Cybersecurity regulations have landed ashore on the islands, and life is about to become anything but a beach for firms forced to comply with the Cayman Islands’ new Data Protection Law (DPL), slated to take effect September 30, 2019. With provisions largely mirroring the EU’s General Data Protection Regulation (GDPR), entities with a presence or operations in the Cayman Islands who may have found themselves not subject to the GDPR may end up needing to comply with similar requirements anyway. And that is mostly the point of such legislation, which was informed by the GDPR and intentionally based upon a similar model to provide for a standardized way for organizations to manage and protect data internationally.
The DPL is overseen by the Office of the Ombudsman, a supervisor authority in the Cayman Islands. The law applies to data controllers (entities who determine why and how data is processed) and data processors (those who do the processing) who are either established in the Cayman Islands, or who are established elsewhere but who process personal data in the Cayman Islands. Consequently, private funds organized under Cayman law or incorporated in the Cayman Islands are “established” in the Cayman Islands, even if they don’t have a physical presence there.
The Cayman DPL applies to “personal data,” meaning data relating to a living natural person or data from which the identity of such person is known or identifiable, and broadly extends to include location, IP addresses, and other identifiers. Even such information about an entity’s own employees is sufficient to bring the Cayman DPL in scope.
Similar to the GDPR, the Cayman DPL contains several overarching data protection principles, including:
Fair and Lawful Processing – Firms must have a legal basis for the data they collect, and provide transparency about what they are collecting (e.g. hidden tracking of website cookies without consent would not be permissible)
Purpose Limitation – Firms must disclose via a privacy notice why they need such data. Consent must be obtained for use for new purposes, although consent is not required to be obtained again if the new purposes are “compatible purposes” such as for historical research or statistical analysis.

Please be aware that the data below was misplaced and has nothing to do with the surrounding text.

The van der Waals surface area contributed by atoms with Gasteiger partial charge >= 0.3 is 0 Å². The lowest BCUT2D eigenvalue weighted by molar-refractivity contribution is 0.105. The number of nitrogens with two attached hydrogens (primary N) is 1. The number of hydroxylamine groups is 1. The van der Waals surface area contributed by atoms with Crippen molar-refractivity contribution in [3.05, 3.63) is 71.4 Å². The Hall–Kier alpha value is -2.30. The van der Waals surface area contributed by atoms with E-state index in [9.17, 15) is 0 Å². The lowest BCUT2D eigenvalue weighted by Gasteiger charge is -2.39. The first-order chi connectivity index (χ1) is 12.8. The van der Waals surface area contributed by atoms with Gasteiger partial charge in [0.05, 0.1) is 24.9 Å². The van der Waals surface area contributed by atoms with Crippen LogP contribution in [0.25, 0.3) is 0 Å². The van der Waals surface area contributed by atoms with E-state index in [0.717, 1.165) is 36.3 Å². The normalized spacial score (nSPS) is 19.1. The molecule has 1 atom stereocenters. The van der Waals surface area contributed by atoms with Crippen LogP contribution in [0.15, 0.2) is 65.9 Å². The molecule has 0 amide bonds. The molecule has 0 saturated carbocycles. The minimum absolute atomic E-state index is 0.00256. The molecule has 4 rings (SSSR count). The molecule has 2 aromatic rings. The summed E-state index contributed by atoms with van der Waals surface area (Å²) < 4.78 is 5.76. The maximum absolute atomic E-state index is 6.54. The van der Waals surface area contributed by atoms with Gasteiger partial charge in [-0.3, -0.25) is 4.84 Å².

Data Minimization – Firms must collect the minimum data necessary for that purpose
Data Accuracy – Firms must exercise reasonable measures to keep personal data current and to correct or remove data upon discovering it to be incorrect
Storage Limitation – Firms must not keep data for longer than necessary (although required retention periods under other regulations can inform what a firm’s retention period should be) and firms must respond to data subject access requests to delete their data from primary and backup storage locations.
Respect for the Individual’s Rights – Firms must be able to identify the data they have about an individual and all of the locations where it is stored, and be able to respond to requests from individuals about their data within 30 days (including requests to access, correct, delete, or restrict the processing or sharing of their data)
Security, Integrity, and Confidentiality – Firms must have “appropriate technical and organizational measures” in place to protect data, including anonymizing or encrypting data where it makes sense to do so, and should conduct testing and training for staff
International Transfers – Data transferred between the Cayman Islands and countries who are not deemed to have an adequate level of protection are prohibited. The EU GDPR is one such level of protection. Consent or contracts containing specific clauses are some of the other methods to accomplish the data transfer.
For more information and examples of the Cayman DPL as applied to different scenarios, please see the Office of the Ombudsman Guide for Data Controllers.
Firms with Cayman clients or investors should consider updating their policies and procedures to align with the Cayman DPL in advance of the September 30, 2019 effective date.
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